Vanessa Greene English 102 Mrs. Kiger 10 December, 2012 Transition from the Old Generation to the New In Faulkner’s “A Rose for Emily” William Faulkner uses themes and literary devices in “A Rose for Emily” to show the progression of the traditions from the old generation being left behind. The setting, language, storyline all revolve around the idea of the progression of this intangible force, as it leaves the traditions and ways of the older generation behind. The most predominant and obvious theme that can be found is that of time. “A Rose for Emily” is set in the Old South, as its inhabitants are adjusting to post Civil War life. This immediately brings the reader into the atmosphere of change and progression, as an old lifestyle passes and a new more technologically and socially advanced world takes over (Shrader).
Melissa Kaiser Suzanne Turner ENG 252 October 1, 2009 Sense and Non-Sensibility Realism is summarized as a reaction to a romantic idea with emphasis on emotion, instinct, inventiveness, and the belief that all things are good. Someone who is a realist believes in learning through experience. Romanticism can be summarized as emotional, spiritual…a modern day hippie per say. “Editha” by William Dean Howells and “An Occurrence at Owl Creek” by Ambrose Bierce juxtapose a romantic view of war with a realistic view of war. Both short stories romanticize war albeit in two different settings.
Yolen’s decision to write Briar Rose in a fairy tale forum helps provide another viewpoint that can help you comprehend such a gruesome period of history like the Holocaust. “Briar Rose reinscribes memory, and shows us what an important role storytelling can play in the acts of surviving and transcending horror.” (Wells 1) The very last article that I was able to find on the Briar Rose was a short one, but clearly had a positive reaction towards Yolen’s book. It states that Briar Rose regardless of the fact that it is a work of fiction speaks the truth and is brutally honesty. “Despite whatever connections we may or may not have to this dark period in history, there is a part of us that is only able to comprehend the true enormity of such stories when they are hidden in depts of older tales, for these old tales exist in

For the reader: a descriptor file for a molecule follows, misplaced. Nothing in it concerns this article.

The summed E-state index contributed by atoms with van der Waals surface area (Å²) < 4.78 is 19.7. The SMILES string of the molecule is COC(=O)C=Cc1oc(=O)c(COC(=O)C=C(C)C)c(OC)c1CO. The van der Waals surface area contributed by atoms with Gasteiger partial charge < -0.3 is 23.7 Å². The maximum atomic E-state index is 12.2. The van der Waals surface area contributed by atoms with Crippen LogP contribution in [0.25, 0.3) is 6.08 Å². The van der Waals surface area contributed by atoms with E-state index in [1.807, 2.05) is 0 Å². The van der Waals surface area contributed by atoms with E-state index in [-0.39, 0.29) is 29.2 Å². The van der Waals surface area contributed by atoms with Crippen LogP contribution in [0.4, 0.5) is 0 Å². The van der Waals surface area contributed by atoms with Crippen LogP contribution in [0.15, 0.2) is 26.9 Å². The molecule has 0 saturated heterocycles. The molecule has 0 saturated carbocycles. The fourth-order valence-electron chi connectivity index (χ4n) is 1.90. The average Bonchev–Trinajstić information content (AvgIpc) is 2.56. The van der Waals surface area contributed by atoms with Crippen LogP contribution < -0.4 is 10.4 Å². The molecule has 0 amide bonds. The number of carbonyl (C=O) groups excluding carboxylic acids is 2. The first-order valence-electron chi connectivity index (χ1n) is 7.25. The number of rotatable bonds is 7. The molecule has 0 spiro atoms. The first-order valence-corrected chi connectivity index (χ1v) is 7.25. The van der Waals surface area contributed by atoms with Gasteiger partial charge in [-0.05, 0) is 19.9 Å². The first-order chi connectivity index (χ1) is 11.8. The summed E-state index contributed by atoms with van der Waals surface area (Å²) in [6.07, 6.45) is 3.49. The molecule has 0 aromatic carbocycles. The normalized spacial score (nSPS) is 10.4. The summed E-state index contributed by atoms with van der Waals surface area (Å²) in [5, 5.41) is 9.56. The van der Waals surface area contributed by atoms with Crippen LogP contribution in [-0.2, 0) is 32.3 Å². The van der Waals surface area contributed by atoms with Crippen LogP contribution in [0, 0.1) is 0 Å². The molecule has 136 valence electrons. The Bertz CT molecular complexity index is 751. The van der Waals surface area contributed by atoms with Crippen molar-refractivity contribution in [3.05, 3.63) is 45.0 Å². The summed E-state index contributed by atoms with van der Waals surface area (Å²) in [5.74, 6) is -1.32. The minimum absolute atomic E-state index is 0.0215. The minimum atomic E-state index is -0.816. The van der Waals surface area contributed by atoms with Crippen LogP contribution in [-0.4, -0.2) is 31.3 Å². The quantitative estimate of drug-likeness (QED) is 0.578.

Before Gemma died, Becca promised her that she will find out the truth about her past, as she claims she is “Briar Rose”. The fairytale explores themes of; brutality, horror, redemption and hope. It is both heartbreaking and heart warming. Readers will be excited to turn each page and be reminded of the holocaust as well as a contemporary
“Foreshadowing” Within the short story “A Rose for Emily” by William Faulkner there are numerous examples of foreshadowing used which hints to the reader what the outcome of the story will be. Throughout the story William Faulkner uses obvious and subtle hints, such as the overpowering odor coming from Miss Griersons home and her attitude when purchasing the rat poison. These are a few examples of foreshadowing used by William Faulkner which lead to the climax of the story with the discovery of Homer Baron’s corpse. William Faulkner’s use of foreshadowing toward Miss. Grieson attitude while purchasing the deadly rat poison “Arsenic” indicates that she might be trying to kill herself.